Figuring that was the best he would get, Butler nodded once and watched the boy leave in silence.
When Butler left, Holly retreated into her little corner. She hadn’t moved since then, preferring to curl back up into a ball and start crying again. She knew it wasn’t going to do her any good, but it still felt good to get it out.
She thought about what Butler had said for awhile. “Just don’t make him mad next time. Or I won’t stop him the next time he goes to get a sharp object.”
This was important for a few reasons. For one thing, it meant that if and probably when Artemis went for a sharp object, it wouldn’t be the first time. It meant that Artemis had seriously wanted to hurt her before. And it meant that he thought that it probably wouldn’t be the last time, and, of course, that when the next time came around, that he wouldn’t stop him. Not a very good sign, she couldn’t help but think.
Suddenly, a knock outside the door startled her from her thoughts, and for some reason, a picture of Artemis outside the door with a knife in his hand was the first to pop into her head. She shuddered. It wasn’t a pretty picture.
What could I have done to make him mad already? she wondered. She couldn’t think of anything, unless Butler told him that she’d called him a bunch of names… She cringed at the thought.
“Holly.” It was Artemis’s voice that came through the door, though it wasn’t like she expected. It was calmer, more controlled than before when she’d spoken to him.
“What?” the elf asked. She hated the way her voice cracked when she spoke, but on the other hand she made no attempt to hide it. She figured it would only get her in more trouble than before.
“Can I come in?” he asked.
He sighed. “Look, you need to eat something.”
“I’m not hungry.”
He sighed again and opened the door. He walked slowly over towards her, and she shrank back into the wall, away from him.
She acts like I abuse her, he thought, rolling his eyes. I’ve thought about it, but still, I’ve never actually done it, so that’s not the point…….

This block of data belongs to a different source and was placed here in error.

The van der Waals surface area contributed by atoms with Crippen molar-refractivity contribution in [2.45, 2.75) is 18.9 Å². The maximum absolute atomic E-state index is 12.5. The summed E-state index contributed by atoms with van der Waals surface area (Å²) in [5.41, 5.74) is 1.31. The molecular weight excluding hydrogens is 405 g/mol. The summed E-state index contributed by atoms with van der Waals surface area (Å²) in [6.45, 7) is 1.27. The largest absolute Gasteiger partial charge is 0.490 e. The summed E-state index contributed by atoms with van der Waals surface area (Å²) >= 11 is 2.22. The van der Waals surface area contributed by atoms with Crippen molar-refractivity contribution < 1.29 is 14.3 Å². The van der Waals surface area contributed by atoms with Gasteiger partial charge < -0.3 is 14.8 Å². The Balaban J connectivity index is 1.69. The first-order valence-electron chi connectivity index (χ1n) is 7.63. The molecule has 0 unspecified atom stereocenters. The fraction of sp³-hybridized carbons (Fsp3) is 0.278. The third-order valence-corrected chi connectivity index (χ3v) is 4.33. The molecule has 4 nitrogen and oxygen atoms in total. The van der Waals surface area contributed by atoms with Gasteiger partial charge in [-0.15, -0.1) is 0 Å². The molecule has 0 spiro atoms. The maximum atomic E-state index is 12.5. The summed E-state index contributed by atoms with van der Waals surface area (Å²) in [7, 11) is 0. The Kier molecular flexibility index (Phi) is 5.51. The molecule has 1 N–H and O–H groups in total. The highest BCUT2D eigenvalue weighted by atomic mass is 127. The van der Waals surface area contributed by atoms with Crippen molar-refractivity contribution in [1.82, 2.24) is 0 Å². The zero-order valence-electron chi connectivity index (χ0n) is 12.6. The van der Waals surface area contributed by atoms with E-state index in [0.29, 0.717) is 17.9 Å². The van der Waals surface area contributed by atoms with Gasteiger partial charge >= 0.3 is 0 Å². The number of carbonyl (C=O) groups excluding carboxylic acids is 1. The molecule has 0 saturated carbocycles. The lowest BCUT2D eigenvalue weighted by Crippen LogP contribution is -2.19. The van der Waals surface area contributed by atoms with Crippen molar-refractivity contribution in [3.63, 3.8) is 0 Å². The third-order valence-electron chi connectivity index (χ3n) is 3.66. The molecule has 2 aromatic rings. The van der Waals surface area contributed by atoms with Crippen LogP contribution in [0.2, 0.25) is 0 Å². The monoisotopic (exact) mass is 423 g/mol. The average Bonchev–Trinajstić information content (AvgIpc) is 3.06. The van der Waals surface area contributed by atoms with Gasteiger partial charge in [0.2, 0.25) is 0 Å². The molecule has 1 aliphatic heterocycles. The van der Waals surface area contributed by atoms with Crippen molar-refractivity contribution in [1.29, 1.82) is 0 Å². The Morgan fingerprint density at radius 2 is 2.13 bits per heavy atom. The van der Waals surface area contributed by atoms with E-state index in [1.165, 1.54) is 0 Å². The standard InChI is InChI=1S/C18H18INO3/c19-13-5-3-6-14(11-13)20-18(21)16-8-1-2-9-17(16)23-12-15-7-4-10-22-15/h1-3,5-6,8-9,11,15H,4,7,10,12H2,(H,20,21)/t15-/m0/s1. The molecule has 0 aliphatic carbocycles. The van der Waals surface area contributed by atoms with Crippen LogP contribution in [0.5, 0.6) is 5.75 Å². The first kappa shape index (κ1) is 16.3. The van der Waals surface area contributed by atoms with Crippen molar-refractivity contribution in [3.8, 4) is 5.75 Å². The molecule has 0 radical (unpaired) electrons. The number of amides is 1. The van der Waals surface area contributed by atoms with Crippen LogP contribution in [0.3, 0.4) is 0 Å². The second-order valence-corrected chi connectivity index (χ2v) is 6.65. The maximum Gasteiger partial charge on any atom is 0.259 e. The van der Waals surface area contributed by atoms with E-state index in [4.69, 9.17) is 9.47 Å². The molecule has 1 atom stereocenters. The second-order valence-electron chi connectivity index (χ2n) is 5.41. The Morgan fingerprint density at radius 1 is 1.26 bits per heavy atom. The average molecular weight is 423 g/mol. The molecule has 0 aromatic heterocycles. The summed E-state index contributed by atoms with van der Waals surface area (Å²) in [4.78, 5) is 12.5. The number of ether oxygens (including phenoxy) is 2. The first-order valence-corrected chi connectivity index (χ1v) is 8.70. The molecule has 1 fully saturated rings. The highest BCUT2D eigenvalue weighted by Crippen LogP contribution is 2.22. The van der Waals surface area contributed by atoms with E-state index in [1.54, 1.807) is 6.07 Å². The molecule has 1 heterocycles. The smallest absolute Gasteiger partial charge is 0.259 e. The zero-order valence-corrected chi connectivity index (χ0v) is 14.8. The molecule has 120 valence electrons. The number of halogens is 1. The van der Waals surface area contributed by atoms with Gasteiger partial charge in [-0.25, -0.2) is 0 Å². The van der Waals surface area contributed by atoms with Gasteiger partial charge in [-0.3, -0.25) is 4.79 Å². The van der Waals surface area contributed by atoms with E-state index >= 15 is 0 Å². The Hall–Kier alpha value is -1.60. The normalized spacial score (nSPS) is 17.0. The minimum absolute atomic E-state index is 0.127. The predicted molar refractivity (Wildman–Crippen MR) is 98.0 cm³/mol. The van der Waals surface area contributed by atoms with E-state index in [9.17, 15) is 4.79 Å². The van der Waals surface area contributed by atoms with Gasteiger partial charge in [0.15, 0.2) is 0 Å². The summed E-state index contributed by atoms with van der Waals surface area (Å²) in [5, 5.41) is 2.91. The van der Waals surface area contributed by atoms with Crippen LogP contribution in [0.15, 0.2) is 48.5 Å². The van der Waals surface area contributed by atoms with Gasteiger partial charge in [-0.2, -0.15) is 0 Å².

He raised his hands slightly, pausing mid-stride. “I’m not going to hurt you, Holly, but you need to come down and eat.”
“I’m not hungry,” she insisted. “And besides, you may not actually hurt me, but you want to. I can tell. You hate me, and you want to hurt me. You’ve tried to, too, Butler told me so. I don’t see why you don’t just do it.”
“You want me to hurt you? Because that can be arranged.”
“No. I don’t want to be hurt, or tortured. But anything is better than you growling at me, and threatening me, and giving me those angry and absolutely hateful glares.”
“Hypocrite,” he growled. She flinched.
“At least I have reasons! You just hate me because- well, because…. I- I don’t even know! You just do! And if you hate me so much, I don’t see why you even kept me alive in the first place! I don’t see why you didn’t just kill me!” She was shouting by the end of it, all of her pent up emotions flying out into the open, unbidden.
He growled again, low and frustrated. He was on the verge of shouting himself, and, admittedly, he wasn’t quite sure what to do. If he went down to the kitchen again, he wasn’t positive he could restrain himself from getting a weapon and coming straight back up here with it, but on the same note if he stayed in here and tried to try to rationalize with her, he would probably lose complete control after a few minutes longer and snap.
So he did the logical thing; he turned on his heel and raced out of the room, slamming the door behind him, and went to his room. He locked himself in and didn’t leave for the rest of the night.
Holly, on the other hand, never moved. She slid down the wall into a ball, curled her arms around her knees, and stayed there all night until she fell asleep.